Washington, D.C. — A March 29 report from the Association of American Railroads (AAR) offers a compelling look at the relationship between North American railroads and international trade. While we already knew that freight railroads haul about one-third of U.S. exports, the new data goes further in demonstrating the depth of rail’s ties to trade.

When American companies conduct trade, they directly support “a huge swath of freight rail operations.” By the numbers:

  • 42% of rail carloads and intermodal units are directly associated with international trade;
  • 35% of annual rail revenue is directly associated with international trade;
  • 50,000 rail jobs, worth over $5.5 billion in annual wages and benefits, depend directly on trade.

Trade-associated rail traffic can be found in every part of the country. In Maryland, Virginia, the Gulf Coast and the great lakes, trains move coal to ports for export. Midwest paper and forest product imports are moved by rail from Canada. Containers of consumer goods originating in Asia arrive at ports in Los Angeles, Long Beach, Oakland, Tacoma, Savannah, Norfolk, and Newark and reach the rest of the country via rail. Trains take Midwest grain to the Pacific Northwest and Gulf Coast for export. The examples go on – from outbound Minnesota iron ore to the import and export of automotive products for factories in dozens of U.S. states.

For their part, railroads are investing what it takes – some $630 billion since 1980 – to keep American businesses competitive in the global economy. These private dollars maintain and grow the rail network that companies depend on for connecting to international markets.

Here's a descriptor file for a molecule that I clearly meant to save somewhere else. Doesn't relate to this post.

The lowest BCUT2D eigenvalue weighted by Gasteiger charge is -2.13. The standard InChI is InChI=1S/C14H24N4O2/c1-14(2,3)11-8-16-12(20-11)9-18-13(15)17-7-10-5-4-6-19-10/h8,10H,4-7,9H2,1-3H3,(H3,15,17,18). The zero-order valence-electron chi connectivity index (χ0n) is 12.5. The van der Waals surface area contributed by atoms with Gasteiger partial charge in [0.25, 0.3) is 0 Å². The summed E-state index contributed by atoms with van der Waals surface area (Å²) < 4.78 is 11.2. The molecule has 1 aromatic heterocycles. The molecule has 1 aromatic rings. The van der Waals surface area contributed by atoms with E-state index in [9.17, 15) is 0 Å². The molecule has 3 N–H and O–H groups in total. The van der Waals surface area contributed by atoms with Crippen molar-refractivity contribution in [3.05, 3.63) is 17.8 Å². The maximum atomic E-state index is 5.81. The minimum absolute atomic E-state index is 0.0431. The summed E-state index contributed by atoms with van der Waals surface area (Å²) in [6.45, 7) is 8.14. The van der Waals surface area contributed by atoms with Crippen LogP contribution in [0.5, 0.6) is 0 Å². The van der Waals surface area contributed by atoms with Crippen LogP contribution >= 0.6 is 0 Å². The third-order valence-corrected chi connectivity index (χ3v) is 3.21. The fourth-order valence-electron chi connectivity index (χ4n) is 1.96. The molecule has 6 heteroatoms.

Rail’s commitment to infrastructure is even more visible given the poor condition of other U.S. infrastructure areas, like roads and bridges. In its recently released 2017 Infrastructure Report Card, the American Society of Civil Engineers awarded the top mark in the report, a “B” grade, to freight railroads while giving the nation’s overall infrastructure a “D+.”

“For a highly capital-intensive industry that has spent $26 billion annually in recent years, private investment is the lifeblood of a freight rail sector that must devote massive sums to safely, efficiently and affordably deliver goods across the economy,” said Edward Hamberger, president and CEO of AAR. “Upending the ability of railroads to do so by undermining free trade agreements that have done far more good than harm would have far reaching effects.”

For policymakers – including President Trump, who has promised to pursue an aggressive trade agenda – the lesson is clear: “proceed with caution” on trade because it is an essential driver of the U.S. economy.

While globalization has negatively impacted certain domestic industries and workers, its negative footprint is overstated. Of the 5.6 million U.S. manufacturing jobs lost between 2000-10, for example, only 13 percent were lost due to trade, while 85 percent were lost due to productivity growth from automation and new technologies, according to a 2015 study by the Center for Business and Economic Research at Ball State University.

In contrast, international trade today supports some 40 million jobs across the U.S. – including the 50,000 rail jobs highlighted in the report – and benefits countless more consumers. Trade policy moving forward should recognize these realities of the globalized world. Stepping away from trade would not only undermine U.S. railroads but the economy as a whole.